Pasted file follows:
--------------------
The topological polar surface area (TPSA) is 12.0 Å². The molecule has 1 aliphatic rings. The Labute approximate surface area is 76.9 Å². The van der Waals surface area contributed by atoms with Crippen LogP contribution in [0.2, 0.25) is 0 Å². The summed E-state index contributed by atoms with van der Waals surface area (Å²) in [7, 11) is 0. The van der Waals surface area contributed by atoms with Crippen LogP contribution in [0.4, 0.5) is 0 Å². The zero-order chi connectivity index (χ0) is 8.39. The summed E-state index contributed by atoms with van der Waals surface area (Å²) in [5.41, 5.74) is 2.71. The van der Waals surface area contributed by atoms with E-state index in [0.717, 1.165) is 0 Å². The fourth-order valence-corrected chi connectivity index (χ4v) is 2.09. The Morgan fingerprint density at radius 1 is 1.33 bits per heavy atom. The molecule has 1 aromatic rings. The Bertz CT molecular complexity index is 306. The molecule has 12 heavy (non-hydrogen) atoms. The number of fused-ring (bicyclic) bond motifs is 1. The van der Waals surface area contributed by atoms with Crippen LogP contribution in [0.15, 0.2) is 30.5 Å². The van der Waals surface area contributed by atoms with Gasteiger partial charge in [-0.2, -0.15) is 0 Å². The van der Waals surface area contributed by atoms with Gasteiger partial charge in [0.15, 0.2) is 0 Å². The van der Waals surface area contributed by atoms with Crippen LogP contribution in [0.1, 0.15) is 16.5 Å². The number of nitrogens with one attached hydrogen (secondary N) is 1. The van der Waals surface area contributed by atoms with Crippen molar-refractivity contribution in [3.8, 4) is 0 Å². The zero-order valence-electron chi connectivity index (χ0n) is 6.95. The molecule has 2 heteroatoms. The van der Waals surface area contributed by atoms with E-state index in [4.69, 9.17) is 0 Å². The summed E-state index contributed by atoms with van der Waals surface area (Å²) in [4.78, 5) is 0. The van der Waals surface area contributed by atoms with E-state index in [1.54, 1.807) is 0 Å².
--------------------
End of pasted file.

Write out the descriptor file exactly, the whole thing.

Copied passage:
The topological polar surface area (TPSA) is 12.0 Å². The molecule has 1 aliphatic rings. The Labute approximate surface area is 76.9 Å². The van der Waals surface area contributed by atoms with Crippen LogP contribution in [0.2, 0.25) is 0 Å². The summed E-state index contributed by atoms with van der Waals surface area (Å²) in [7, 11) is 0. The van der Waals surface area contributed by atoms with Crippen LogP contribution in [0.4, 0.5) is 0 Å². The zero-order chi connectivity index (χ0) is 8.39. The summed E-state index contributed by atoms with van der Waals surface area (Å²) in [5.41, 5.74) is 2.71. The van der Waals surface area contributed by atoms with E-state index in [0.717, 1.165) is 0 Å². The fourth-order valence-corrected chi connectivity index (χ4v) is 2.09. The Morgan fingerprint density at radius 1 is 1.33 bits per heavy atom. The molecule has 1 aromatic rings. The Bertz CT molecular complexity index is 306. The molecule has 12 heavy (non-hydrogen) atoms. The number of fused-ring (bicyclic) bond motifs is 1. The van der Waals surface area contributed by atoms with Crippen LogP contribution in [0.15, 0.2) is 30.5 Å². The van der Waals surface area contributed by atoms with Gasteiger partial charge in [-0.2, -0.15) is 0 Å². The van der Waals surface area contributed by atoms with Gasteiger partial charge in [0.15, 0.2) is 0 Å². The van der Waals surface area contributed by atoms with Crippen LogP contribution in [0.1, 0.15) is 16.5 Å². The number of nitrogens with one attached hydrogen (secondary N) is 1. The van der Waals surface area contributed by atoms with Crippen molar-refractivity contribution in [3.8, 4) is 0 Å². The zero-order valence-electron chi connectivity index (χ0n) is 6.95. The molecule has 2 heteroatoms. The van der Waals surface area contributed by atoms with E-state index in [4.69, 9.17) is 0 Å². The summed E-state index contributed by atoms with van der Waals surface area (Å²) in [4.78, 5) is 0. The van der Waals surface area contributed by atoms with E-state index in [1.54, 1.807) is 0 Å².